“Tomorrow, And Tomorrow, And Tomorrow” came to me at a time when I suppose I needed it the most. It made me see the power of relationships, and how flawed we all are in the larger scheme of things. Through video games – across decades, Zevin’s writing takes the reader through so much – the universe in which video games are made, the intricacies of each game, the dynamics of Sadie, Sam, and Marx, of how it is to find solace in a world that is unreal, but is more real to you because of the comfort it provides, and ultimately the question of love, and what it really is.

Through the book, I found myself thinking of my relationships with people – of what they were, what they could’ve been, and what they are. The book moved me to tears in so many places – Zevin doesn’t sentimentalise emotions – she doesn’t write to make you weep or cry – she just tells the story that she wants to, and all emotions come along the way. I experienced the same while reading, “The Collected Works of A.J. Fikry” and recommended it very highly to one and all.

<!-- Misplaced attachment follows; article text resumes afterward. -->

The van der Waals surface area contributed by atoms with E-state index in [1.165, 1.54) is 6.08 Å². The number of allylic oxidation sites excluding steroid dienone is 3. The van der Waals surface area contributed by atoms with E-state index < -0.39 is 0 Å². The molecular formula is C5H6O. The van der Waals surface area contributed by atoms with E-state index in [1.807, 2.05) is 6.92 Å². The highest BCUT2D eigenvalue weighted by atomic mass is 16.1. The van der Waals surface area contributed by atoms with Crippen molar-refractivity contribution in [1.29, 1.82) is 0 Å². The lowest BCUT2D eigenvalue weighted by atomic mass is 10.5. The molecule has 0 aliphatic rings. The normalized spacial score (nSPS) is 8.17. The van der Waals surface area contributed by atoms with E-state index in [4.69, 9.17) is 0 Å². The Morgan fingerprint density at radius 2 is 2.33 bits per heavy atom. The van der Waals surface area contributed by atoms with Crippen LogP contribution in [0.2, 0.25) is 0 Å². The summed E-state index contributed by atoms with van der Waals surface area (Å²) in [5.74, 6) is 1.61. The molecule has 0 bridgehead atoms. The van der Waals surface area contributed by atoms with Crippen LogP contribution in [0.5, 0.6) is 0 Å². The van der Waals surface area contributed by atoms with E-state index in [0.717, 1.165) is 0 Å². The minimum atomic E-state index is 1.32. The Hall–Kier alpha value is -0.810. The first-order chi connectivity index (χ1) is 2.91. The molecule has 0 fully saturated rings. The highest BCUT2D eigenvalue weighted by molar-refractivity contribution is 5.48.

“Tomorrow, And Tomorrow, And Tomorrow” is a book I cannot stop recommending. Please read it, if you haven’t already. I am just so happy that it happened to be my first read of 2023, and just as sad, because it ended.

Books and Authors mentioned in the book:

  • Homer
  • Odyssey
  • Ulysses
  • The White Album by Joan Didion
  • Shakespeare
  • Twelfth Night
  • Macbeth
  • The Marriage of Beth and Boo
  • Hamlet
  • King Lear
  • The Mikado
  • The Tempest
  • A Brief History of Time
  • Kiki’s Delivery Service